Anna garasho sogordahan
Sooryo ruux ugama dhigo
Soomaali baan ahay!

I share names with equality
A mortal I do not allow
That he surpass me
And allusive words and hints
I confer not on anyone as gifts
I am Somali

Inkastoon sabool ahay
Haddana waan sarriigtaa
Sacabbada ma hoorsado
Saaxiib nimaan nahay
Cadowgayga lama simo
Soomaali baan ahay

Though impoverished I am
Yet my hardships I endure
And my palms I do not extend
A man with whom I am friends
With my enemy I do not rival
I am Somali

Nabaddaan u sahanshaa
Colaaddaan ka salalaa
Soomajeesto goobaha
Ninka nabarka soo sida
Gacantiisa kama sugo
Soomaai baan ahay

I am in a quest for peace
And from enmity I am terrified
But [from the battlefield] I flee not
And the man who brings wounds
From his hands I await not [I launch assault]
I am Somali

Nin I sigay ma nabad galo
Nin isugeyna maba jiro
Libta weli ma sii deyn
Gardarrada ma saacido
Nin xaq lehna cid lama simo
Soomaali baan ahay!

A man who endangers me lives not in peace
And there isn’t a man who did wait for me
Gratitude I have not yet abandoned
Nor do I support not any transgression
And a wronged man I compare not with others
I am Somali

Ninkaan taydu soli karin
Uma yeelo suu rabo
Sida dunida qaarkeed
Sandulleynta ma oggoli
Ninna kabaha uma sido
Soomaali baan ahay

To whom my ways do not appeal
As he wishes I do not comply with
Like some parts of the world
Coercion I do not accept
Nor do I carry any man’s shoes
I am Somali

Ninka Iga sed roonow
Siintaada magaca leh
Ogow kaama sugayee
Hana oran sasabo badaw
Dareen seexda ma lihiye
Somaali baan ahay

O’ you who is wealthier than I
Your offerings for name’s sake
Know that I expect them not
Say not, too, persuade the ignorant
For I have not a conscious that sleeps
I am Somali

Ninna madax salaaxiyo
Kama yeelo seetada
Sasabo ma qaayibo
Sirta waxaan iraahdaa
Saab aan biyaha celin
Soomaali baan ahay

Neither man’s stroking of my head
Nor his lace on my legs [duplicity] do I accept
Persuasion I do not approve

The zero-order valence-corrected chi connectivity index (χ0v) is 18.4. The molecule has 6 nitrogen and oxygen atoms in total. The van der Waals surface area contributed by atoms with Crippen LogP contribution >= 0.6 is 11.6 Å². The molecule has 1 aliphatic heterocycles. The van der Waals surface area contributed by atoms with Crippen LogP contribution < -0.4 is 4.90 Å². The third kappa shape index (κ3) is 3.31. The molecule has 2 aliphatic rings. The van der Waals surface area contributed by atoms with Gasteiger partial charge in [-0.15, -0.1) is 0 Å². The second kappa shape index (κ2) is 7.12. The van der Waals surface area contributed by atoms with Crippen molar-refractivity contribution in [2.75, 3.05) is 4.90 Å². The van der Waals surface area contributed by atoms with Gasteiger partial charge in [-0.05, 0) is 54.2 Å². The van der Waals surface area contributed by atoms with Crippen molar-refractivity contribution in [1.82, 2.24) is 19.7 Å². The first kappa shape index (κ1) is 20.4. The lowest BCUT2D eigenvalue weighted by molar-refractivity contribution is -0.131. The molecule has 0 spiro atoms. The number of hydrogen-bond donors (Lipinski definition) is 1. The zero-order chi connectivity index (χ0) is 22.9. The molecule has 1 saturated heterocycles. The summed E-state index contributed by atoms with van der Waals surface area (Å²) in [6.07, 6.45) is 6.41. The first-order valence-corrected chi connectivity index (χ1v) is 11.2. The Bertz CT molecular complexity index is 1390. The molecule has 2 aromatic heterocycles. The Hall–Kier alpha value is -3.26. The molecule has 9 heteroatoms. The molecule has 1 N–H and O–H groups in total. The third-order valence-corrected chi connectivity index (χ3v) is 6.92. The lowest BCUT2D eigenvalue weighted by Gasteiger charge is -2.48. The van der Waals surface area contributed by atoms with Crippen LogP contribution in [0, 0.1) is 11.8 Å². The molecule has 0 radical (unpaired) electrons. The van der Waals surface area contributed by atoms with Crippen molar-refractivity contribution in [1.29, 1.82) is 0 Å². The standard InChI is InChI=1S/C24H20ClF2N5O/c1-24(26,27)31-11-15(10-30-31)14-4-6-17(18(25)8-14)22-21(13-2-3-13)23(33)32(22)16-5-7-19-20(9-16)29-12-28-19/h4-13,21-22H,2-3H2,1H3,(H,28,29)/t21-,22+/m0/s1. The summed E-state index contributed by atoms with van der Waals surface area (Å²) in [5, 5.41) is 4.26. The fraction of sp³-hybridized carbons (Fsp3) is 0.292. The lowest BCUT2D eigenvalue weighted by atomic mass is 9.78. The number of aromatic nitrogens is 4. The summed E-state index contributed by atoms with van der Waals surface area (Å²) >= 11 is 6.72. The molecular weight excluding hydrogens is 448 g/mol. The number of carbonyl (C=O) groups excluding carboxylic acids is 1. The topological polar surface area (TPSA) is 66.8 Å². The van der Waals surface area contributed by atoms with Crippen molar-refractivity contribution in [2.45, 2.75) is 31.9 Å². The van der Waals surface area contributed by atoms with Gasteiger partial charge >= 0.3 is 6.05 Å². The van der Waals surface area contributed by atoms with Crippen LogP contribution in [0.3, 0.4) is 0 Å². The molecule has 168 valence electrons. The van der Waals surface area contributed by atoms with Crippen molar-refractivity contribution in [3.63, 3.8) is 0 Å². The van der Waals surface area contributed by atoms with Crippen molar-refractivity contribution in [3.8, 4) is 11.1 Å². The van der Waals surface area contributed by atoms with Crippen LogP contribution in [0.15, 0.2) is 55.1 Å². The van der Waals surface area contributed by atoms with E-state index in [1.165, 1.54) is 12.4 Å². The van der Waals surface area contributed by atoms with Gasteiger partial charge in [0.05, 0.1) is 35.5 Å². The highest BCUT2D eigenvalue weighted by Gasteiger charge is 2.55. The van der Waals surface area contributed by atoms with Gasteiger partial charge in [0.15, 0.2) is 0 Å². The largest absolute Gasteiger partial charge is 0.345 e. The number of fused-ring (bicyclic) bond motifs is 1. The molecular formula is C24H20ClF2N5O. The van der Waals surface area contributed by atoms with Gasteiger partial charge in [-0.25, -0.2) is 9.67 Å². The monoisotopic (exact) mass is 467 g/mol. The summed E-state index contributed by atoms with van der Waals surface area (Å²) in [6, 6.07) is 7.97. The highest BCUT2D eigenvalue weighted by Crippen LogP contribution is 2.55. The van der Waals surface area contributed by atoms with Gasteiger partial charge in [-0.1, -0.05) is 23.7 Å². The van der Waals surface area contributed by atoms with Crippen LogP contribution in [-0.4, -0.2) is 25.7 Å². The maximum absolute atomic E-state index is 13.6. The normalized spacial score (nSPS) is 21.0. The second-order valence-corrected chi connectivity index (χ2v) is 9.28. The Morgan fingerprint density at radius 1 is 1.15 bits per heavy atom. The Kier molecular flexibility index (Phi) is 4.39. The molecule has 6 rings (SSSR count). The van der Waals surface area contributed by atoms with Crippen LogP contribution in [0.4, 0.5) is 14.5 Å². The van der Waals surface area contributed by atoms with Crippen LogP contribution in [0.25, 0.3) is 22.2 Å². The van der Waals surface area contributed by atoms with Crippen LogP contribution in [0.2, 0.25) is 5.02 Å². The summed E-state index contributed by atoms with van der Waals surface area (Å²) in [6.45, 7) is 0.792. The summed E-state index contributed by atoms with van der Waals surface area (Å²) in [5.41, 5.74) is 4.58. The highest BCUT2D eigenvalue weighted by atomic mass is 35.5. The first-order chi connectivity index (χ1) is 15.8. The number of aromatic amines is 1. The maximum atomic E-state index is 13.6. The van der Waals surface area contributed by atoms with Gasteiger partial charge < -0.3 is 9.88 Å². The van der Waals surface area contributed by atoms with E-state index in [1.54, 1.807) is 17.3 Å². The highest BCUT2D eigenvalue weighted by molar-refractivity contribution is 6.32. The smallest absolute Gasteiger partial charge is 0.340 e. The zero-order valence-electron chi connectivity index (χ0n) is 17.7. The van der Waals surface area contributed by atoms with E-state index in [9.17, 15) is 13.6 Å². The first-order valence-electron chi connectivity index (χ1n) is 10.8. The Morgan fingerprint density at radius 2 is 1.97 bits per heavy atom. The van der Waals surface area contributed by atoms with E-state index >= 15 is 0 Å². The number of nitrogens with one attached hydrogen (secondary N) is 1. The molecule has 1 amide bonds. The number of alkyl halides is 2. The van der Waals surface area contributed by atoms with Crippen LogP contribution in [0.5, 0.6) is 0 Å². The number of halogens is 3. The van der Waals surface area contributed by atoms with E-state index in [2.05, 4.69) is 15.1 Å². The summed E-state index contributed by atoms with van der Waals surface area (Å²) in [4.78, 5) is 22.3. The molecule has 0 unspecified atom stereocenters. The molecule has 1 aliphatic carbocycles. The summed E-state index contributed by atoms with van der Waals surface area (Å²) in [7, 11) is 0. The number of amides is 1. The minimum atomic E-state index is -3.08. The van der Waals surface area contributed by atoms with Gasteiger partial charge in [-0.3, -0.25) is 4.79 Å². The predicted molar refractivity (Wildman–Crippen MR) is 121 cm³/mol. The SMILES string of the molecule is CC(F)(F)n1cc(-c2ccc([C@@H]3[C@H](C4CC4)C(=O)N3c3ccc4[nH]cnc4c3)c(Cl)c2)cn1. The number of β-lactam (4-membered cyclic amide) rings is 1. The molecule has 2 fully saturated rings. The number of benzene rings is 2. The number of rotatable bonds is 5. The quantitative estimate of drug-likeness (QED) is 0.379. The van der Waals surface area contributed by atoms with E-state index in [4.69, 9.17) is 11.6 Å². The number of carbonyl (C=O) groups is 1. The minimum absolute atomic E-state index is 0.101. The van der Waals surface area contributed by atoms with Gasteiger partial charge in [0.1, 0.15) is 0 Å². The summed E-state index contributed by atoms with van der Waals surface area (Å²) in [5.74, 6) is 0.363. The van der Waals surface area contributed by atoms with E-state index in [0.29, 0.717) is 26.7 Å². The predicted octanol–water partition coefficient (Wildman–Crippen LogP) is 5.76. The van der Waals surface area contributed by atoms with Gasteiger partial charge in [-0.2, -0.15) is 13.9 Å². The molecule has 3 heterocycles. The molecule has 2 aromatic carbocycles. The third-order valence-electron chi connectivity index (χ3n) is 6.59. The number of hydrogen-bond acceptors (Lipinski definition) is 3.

As for secrets [about me] I say
A Saab [vessel] that hold no water
I am Somali

Dabayshaan la socod ahay
Salfudeydna uma kaco
Waabay sunaan ahay
Marna samawadaan ahay
Samir baan hagoogtaa
Soomaali baan ahay

I am of a step with the wind
And on impulse I do not act
I am like fangs of poison [when provoked]
And at times, the bearer of good [when dealt with peace]
I am swathed in patience
I am Somali

Nin I sigay ma nabad galo
Nin isugeyna maba jiro
Libta weli ma sii deyn
Gardarrada ma saacido
Nin xaq lehna cid lama simo
Soomaali baan ahay!

A man who endangers me lives not in peace
And there isn’t a man who did wait for me
Gratitude I have not yet abandoned
Nor do I support not any transgression
And a wronged man I compare not with others
I am Somali

Saan la kala jaraan ahay
Summadi ay ku wada taal,
Rag baa beri I saanyaday
Anoo xoolo soofsada,
Xil midnimo anaa sida,
Soomaali baan ahay

I am like Saan [hide] split into two
That still bears the credentials
Some men once disintegrated me
Whilst I tended to my flocks
[But] the obligation of unity I [still] carry
I am Somali

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During the Jiilaal seasons when winds and scarcity of water hit the parched Somali terrain, the nomads dig wells – Berkedo – to accumulate rain water. Those nomads who live at a distance from the Berked usually water their animals after every 9 to 10 days of thirst, thereby reducing the amount of journeys they’d have to make to the well. On the journeys to the Berked, the drover, walking alongside the herd, guides them into the direction of the Berked. The goats, being the leaders they are, pilot the herd and often seem to automatically recognise where they are going – or at least show the Sheep that they have a clue as to where they are headed. The sheep are naïve creatures and simply follow them. They lag behind and often require gentle whippings from the drover and a pebble-filled canister thrown their way to move them. Sometimes even the whippings of the drover mean little to them because of their insensitive nature and the thick fur that protects them. They have no inclination to move on their own accord and appear to be very sluggish in their movements. Having been driven out early to the watering grounds, the herd is not allowed to graze, but the sheep are often seen nibbling away at the grass.